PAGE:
1. If delta surges in our community, even infrequent outcomes such as hospitalisation, and rare outcomes, can become more commonplace. Remember the RSV outbreak earlier this year that stretched our paediatric services to the limit? More than 900 children were admitted to Wellington hospitals alone over June and July this year due to respiratory illness during the RSV outbreak. In a similar way, if delta was to surge, an increase in paediatric hospitalisations could be expected as has been seen in some US states.
2. Paediatric hospitalisations and severe illness will be inequitable. Children with pre-existing conditions are at a higher risk of needing hospitalisation due to Covid-19. In a systematic review of over 285,000 children, hospitalisation due to Covid-19 occurred in one in 20 children with pre-existing conditions, and in only two in 1,000 of children without pre-existing conditions. This pattern is seen with other respiratory viruses and is one of the reasons why children with certain pre-existing conditions are recommended to be vaccinated against influenza every year. Children from socioeconomically disadvantaged families and children of ethnic minority status are also at increased risk of severe illness. Even though paediatric hospitalisations tend to be minor and brief, these can all add up across the whole population to create a pattern that’s unacceptably inequitable, particularly for Māori and Pacific children.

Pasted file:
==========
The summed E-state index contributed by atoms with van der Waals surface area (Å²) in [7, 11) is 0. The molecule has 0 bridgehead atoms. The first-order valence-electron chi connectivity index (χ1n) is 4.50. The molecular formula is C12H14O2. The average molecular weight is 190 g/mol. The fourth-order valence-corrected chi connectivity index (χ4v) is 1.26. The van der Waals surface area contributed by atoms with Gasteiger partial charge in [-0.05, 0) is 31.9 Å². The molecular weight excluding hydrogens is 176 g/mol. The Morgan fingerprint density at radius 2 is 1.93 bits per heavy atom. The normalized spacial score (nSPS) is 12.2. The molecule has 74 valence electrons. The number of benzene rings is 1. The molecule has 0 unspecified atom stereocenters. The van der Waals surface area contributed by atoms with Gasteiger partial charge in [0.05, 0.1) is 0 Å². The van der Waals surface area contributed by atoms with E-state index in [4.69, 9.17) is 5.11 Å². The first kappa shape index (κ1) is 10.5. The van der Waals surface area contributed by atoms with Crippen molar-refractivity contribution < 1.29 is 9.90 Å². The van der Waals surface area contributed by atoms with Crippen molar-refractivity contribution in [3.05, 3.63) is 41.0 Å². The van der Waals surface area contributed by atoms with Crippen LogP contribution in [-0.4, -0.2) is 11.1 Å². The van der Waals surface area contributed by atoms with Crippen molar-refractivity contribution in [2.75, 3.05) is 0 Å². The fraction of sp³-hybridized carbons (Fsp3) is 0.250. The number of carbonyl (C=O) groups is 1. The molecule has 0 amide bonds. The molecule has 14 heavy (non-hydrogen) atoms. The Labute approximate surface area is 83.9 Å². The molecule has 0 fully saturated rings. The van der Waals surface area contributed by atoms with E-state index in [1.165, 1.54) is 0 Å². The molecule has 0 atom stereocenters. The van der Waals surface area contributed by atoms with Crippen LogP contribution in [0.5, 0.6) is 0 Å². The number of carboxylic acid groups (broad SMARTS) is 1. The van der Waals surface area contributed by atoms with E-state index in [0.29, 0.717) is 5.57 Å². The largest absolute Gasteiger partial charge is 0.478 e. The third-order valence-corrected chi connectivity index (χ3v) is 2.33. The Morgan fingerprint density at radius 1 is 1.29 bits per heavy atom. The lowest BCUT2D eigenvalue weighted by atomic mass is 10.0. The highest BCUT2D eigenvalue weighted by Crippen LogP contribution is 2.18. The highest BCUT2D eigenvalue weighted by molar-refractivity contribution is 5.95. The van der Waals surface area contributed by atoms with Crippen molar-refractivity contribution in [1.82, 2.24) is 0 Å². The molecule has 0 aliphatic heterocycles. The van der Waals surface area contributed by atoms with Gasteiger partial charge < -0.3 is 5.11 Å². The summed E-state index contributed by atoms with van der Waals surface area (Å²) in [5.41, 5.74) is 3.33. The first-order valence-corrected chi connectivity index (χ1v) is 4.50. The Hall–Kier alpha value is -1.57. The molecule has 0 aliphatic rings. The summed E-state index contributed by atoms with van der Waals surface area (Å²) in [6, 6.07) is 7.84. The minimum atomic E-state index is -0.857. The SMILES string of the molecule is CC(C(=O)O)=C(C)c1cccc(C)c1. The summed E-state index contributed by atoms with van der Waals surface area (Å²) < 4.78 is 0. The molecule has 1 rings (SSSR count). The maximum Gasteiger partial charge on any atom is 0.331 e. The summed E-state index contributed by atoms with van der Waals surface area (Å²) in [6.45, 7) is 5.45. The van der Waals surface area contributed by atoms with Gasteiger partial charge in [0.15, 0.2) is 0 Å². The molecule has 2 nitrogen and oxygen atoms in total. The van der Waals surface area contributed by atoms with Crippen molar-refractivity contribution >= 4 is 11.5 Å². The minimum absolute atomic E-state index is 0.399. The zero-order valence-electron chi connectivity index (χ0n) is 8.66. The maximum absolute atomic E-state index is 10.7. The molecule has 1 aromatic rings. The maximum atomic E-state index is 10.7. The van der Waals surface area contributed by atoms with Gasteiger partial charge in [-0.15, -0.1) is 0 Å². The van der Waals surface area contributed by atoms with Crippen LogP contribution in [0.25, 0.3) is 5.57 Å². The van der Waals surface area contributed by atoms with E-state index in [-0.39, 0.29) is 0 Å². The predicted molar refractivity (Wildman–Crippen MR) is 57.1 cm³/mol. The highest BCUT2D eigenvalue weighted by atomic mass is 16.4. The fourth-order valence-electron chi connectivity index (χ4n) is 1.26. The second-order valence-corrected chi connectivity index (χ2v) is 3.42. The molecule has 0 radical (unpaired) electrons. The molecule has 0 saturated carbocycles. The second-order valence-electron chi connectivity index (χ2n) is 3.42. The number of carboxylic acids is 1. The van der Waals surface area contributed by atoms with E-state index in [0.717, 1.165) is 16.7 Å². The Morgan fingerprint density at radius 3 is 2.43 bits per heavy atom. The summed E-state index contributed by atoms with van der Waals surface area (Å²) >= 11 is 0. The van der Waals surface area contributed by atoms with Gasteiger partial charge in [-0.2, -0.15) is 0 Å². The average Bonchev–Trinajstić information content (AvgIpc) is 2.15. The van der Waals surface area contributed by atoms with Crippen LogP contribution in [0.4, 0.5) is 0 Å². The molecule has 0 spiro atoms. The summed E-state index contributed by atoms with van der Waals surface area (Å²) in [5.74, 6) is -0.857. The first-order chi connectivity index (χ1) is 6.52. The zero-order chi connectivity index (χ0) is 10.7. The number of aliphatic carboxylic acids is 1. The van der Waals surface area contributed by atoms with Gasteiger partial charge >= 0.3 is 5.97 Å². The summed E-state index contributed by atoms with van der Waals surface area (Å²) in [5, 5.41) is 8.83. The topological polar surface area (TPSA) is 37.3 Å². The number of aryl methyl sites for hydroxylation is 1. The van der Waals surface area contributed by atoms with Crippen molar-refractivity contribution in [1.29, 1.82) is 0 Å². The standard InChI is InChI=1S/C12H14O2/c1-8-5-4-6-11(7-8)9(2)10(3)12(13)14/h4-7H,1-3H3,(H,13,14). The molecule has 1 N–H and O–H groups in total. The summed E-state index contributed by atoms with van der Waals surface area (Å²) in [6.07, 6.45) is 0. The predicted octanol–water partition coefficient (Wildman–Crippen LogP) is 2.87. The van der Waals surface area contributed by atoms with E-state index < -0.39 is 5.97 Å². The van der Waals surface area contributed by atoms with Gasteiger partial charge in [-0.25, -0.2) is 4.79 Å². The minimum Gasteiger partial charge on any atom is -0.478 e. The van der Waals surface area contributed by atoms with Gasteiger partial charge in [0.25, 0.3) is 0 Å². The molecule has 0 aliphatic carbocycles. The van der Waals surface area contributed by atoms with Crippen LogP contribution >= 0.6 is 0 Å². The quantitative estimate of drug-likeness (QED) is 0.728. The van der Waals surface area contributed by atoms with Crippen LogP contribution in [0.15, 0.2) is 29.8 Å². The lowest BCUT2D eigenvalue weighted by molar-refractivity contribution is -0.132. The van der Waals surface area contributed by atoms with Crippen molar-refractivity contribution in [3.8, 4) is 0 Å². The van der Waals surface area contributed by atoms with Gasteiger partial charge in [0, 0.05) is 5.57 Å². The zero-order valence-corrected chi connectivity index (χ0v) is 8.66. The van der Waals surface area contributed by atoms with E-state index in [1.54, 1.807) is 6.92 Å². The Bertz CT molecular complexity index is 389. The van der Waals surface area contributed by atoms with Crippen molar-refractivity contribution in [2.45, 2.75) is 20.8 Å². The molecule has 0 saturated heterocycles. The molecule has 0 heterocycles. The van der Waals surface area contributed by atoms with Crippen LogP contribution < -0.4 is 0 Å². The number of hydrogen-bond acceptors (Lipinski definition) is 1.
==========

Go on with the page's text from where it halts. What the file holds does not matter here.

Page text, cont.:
3. Even though infected children may be less likely to transmit the virus compared to adults, they still can and do transmit to their household bubbles. My concern is for household members who are either unvaccinated, or who are vulnerable despite being fully vaccinated. It is so important that anyone who is eligible gets vaccinated as soon as possible.
4. Finally, there is still quite a lot we don’t know about Covid-19. Some children have persisting symptoms, often referred to as Long Covid. In general this phenomenon appears to be less frequent and less severe than in adults but more research is needed, especially as it would be helpful to factor in the possibility of persisting symptoms into vaccination decisions for children. The MCRI research brief cautions that much of the research completed so far is of poor quality. In the meantime, it is wise to seek to protect children from being exposed to the virus in large numbers.
Reopening secondary schools may increase community transmission but we can take steps to prevent spread within schools